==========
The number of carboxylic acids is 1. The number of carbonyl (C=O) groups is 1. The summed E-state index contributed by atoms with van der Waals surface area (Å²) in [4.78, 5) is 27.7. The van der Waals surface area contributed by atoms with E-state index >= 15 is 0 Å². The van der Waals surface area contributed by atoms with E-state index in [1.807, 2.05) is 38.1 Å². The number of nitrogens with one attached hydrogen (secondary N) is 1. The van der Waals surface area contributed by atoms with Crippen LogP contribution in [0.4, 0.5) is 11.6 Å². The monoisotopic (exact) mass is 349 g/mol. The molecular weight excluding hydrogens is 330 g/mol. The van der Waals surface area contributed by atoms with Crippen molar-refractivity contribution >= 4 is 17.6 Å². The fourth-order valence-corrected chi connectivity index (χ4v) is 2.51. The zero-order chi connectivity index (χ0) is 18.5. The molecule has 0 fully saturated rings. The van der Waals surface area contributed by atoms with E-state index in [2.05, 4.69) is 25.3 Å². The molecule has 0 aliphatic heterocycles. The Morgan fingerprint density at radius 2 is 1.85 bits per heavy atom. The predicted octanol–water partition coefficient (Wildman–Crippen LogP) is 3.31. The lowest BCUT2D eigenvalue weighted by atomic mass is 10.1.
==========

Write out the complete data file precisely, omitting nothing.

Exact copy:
The number of carboxylic acids is 1. The number of carbonyl (C=O) groups is 1. The summed E-state index contributed by atoms with van der Waals surface area (Å²) in [4.78, 5) is 27.7. The van der Waals surface area contributed by atoms with E-state index >= 15 is 0 Å². The van der Waals surface area contributed by atoms with E-state index in [1.807, 2.05) is 38.1 Å². The number of nitrogens with one attached hydrogen (secondary N) is 1. The van der Waals surface area contributed by atoms with Crippen LogP contribution in [0.4, 0.5) is 11.6 Å². The monoisotopic (exact) mass is 349 g/mol. The molecular weight excluding hydrogens is 330 g/mol. The van der Waals surface area contributed by atoms with Crippen molar-refractivity contribution >= 4 is 17.6 Å². The fourth-order valence-corrected chi connectivity index (χ4v) is 2.51. The zero-order chi connectivity index (χ0) is 18.5. The molecule has 0 fully saturated rings. The van der Waals surface area contributed by atoms with E-state index in [2.05, 4.69) is 25.3 Å². The molecule has 0 aliphatic heterocycles. The Morgan fingerprint density at radius 2 is 1.85 bits per heavy atom. The predicted octanol–water partition coefficient (Wildman–Crippen LogP) is 3.31. The lowest BCUT2D eigenvalue weighted by atomic mass is 10.1.